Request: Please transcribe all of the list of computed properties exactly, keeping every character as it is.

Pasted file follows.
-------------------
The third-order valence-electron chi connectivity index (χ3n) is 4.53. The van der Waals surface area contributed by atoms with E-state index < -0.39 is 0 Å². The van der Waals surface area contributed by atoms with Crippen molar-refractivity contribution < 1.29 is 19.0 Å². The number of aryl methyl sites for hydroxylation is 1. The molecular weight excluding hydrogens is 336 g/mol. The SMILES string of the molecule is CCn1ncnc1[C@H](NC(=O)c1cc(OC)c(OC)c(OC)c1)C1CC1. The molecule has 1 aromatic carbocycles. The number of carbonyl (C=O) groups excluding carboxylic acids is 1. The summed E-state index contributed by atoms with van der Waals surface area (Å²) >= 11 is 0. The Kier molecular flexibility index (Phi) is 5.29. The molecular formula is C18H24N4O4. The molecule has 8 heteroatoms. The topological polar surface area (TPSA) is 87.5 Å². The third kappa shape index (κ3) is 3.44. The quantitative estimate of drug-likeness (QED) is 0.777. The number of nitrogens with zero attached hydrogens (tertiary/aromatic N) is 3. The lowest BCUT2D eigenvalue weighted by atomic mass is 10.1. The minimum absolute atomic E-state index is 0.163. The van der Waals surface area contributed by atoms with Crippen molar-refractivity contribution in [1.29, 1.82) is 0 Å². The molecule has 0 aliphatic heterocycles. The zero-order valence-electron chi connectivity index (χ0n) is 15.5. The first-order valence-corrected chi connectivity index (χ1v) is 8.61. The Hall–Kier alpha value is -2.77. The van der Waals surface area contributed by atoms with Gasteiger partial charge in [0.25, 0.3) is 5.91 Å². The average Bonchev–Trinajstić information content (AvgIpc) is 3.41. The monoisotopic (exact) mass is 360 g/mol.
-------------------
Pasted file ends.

The third-order valence-electron chi connectivity index (χ3n) is 4.53. The van der Waals surface area contributed by atoms with E-state index < -0.39 is 0 Å². The van der Waals surface area contributed by atoms with Crippen molar-refractivity contribution < 1.29 is 19.0 Å². The number of aryl methyl sites for hydroxylation is 1. The molecular weight excluding hydrogens is 336 g/mol. The SMILES string of the molecule is CCn1ncnc1[C@H](NC(=O)c1cc(OC)c(OC)c(OC)c1)C1CC1. The molecule has 1 aromatic carbocycles. The number of carbonyl (C=O) groups excluding carboxylic acids is 1. The summed E-state index contributed by atoms with van der Waals surface area (Å²) >= 11 is 0. The Kier molecular flexibility index (Phi) is 5.29. The molecular formula is C18H24N4O4. The molecule has 8 heteroatoms. The topological polar surface area (TPSA) is 87.5 Å². The third kappa shape index (κ3) is 3.44. The quantitative estimate of drug-likeness (QED) is 0.777. The number of nitrogens with zero attached hydrogens (tertiary/aromatic N) is 3. The lowest BCUT2D eigenvalue weighted by atomic mass is 10.1. The minimum absolute atomic E-state index is 0.163. The van der Waals surface area contributed by atoms with Crippen molar-refractivity contribution in [1.29, 1.82) is 0 Å². The molecule has 0 aliphatic heterocycles. The zero-order valence-electron chi connectivity index (χ0n) is 15.5. The first-order valence-corrected chi connectivity index (χ1v) is 8.61. The Hall–Kier alpha value is -2.77. The van der Waals surface area contributed by atoms with Gasteiger partial charge in [0.25, 0.3) is 5.91 Å². The average Bonchev–Trinajstić information content (AvgIpc) is 3.41. The monoisotopic (exact) mass is 360 g/mol.